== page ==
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OT: Coax cable question?

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  • OT: Coax cable question?

    I need to move my cable service to another room in the house.I have cable and internet coming in on what seems to be a common coax line.

    How long a cable run can I have and not have problems?
    I just need one more tool,just one!

  • #2
    I suspect that the additional length that you would encounter in a typical house would have no effect on the quality of the signal. However, each connector you add in line brings with it an "insertion loss". The best plan is to make a long uninterrupted run from the incoming source (cable box?) to the end device with the fewest possible connectors, instead of adding a coupler and extension onto the end of the existing cable.
    Weston Bye - Author, The Mechatronist column, Digital Machinist magazine
    ~Practitioner of the Electromechanical Arts~


    • #3
      I think the longest run i have e er done was slightly over 600ft. like Wes says, your best option would be to not worry about length as much as connectors and splitters. It would be best to make one run all the way back to the panel instead of splicing in to an existing run somewhere. its also a good idea to use rg6 instead of rg59.


      • #4
        Make sure of a good splice connection and then wrap the cable around your house two or three times if you wish.

        Seriously, just insure a good connection and you will be good to go anywhere in your house. You can even run a splitter and run a two fer if needed. Just did this very thing a few weeks ago.


        • #5
          Thanks guys,I am off to buy wire.
          I just need one more tool,just one!


          • #6
            This probably doesn't apply to within your house, but when my kids built their house 4+ years ago, the Cable Co. laid 700 feet of 1/4 inch aluminum conductor, with 3/4 inch insulation, inside 1 inch ID plastic pipe in a trench to the house.

            It was either because of burying it, or because they were trying to assure that they got the signal needed for TV and Internet, and RG whatever wouldn't cut the mustard.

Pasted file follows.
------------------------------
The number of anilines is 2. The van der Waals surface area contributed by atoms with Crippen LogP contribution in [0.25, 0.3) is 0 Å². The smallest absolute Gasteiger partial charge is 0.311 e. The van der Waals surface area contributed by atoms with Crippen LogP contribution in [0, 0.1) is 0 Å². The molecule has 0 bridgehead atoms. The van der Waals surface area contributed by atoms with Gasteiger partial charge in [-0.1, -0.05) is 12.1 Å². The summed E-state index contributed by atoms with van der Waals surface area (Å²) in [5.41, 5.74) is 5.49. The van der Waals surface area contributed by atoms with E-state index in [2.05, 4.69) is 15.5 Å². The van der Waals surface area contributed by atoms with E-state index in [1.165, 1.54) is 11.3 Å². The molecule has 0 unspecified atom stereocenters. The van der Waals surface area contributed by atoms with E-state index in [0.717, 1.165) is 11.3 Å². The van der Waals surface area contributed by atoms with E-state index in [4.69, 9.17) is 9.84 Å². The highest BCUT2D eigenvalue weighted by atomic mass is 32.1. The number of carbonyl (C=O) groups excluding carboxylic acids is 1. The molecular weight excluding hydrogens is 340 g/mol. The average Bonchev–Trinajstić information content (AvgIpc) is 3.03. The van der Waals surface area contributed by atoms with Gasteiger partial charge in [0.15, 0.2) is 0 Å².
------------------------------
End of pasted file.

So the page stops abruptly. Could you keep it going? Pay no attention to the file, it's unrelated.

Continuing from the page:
That's not to say that I wouldn't make the run to wherever in your house you want to put it. Make good connections, don't let any hairs off the shielding hang into the inner conductor channel, and you should lose little to no signal strength.

            Buy good splitters, tho'. The dollar ones aren't so good. Ask your Cable Provider for splitters. They should give you no static.




            • #7
              as everybody else has suggested, DO NOT skimp on your splitters or connectors.

              If it's not RG6 (or preferrably quad shield RG6) terminated with quality compression style terminals, don't bother. Twist on or crimp on connectors are worthless. Period.

              You'll want to put your cable modem behind as few splitters as possible, also. Cable boxes are far less finicky with signal strength and can be stuck at the end of the line.

              Mta or other voip boxes also need to get special treatment like modems.

              For cable, all splitters should be at least 1ghz sweep test certified, otherwise you'll kill your signal before it gets to your devices.

              You can find acceptable splitters almost anywhere. they run for like $5-10 depending on how many ports they have. They should also indicate the signal drop, in dB also. As long as they're certified for 1ghz or higher, you're fine. 900mhz is prob ably oktooo, but if like to be on the safe side..

              Most people don't appreciate the importance of quality components and sound terminations. They also ask me how my docsis 3.0 modem will hit over 60 mbps when my laptop is plugged directly into it with no router. It's all about maximizing your signal by having a high quality cable run...


              • #8
                don't let any hairs off the shielding hang into the inner conductor channel, and you should lose little to no signal strength.
                This is critical to making a good termination. Having the shielding touch the center conductor, while not as spectacularly destructive, is the equivalent of having your hot and neutral wires touching on your 110 wiring...


                • #9
                  back to the origin al question though: you can get away with using regular female to female F connector couplers as long as they're quality. This means 1ghz or higher certified mostly.

                  Make sure your connections are TIGHT too. Finger tight isn't sufficient. 7/16" wrenches are cheap, so go buy a spare and use it...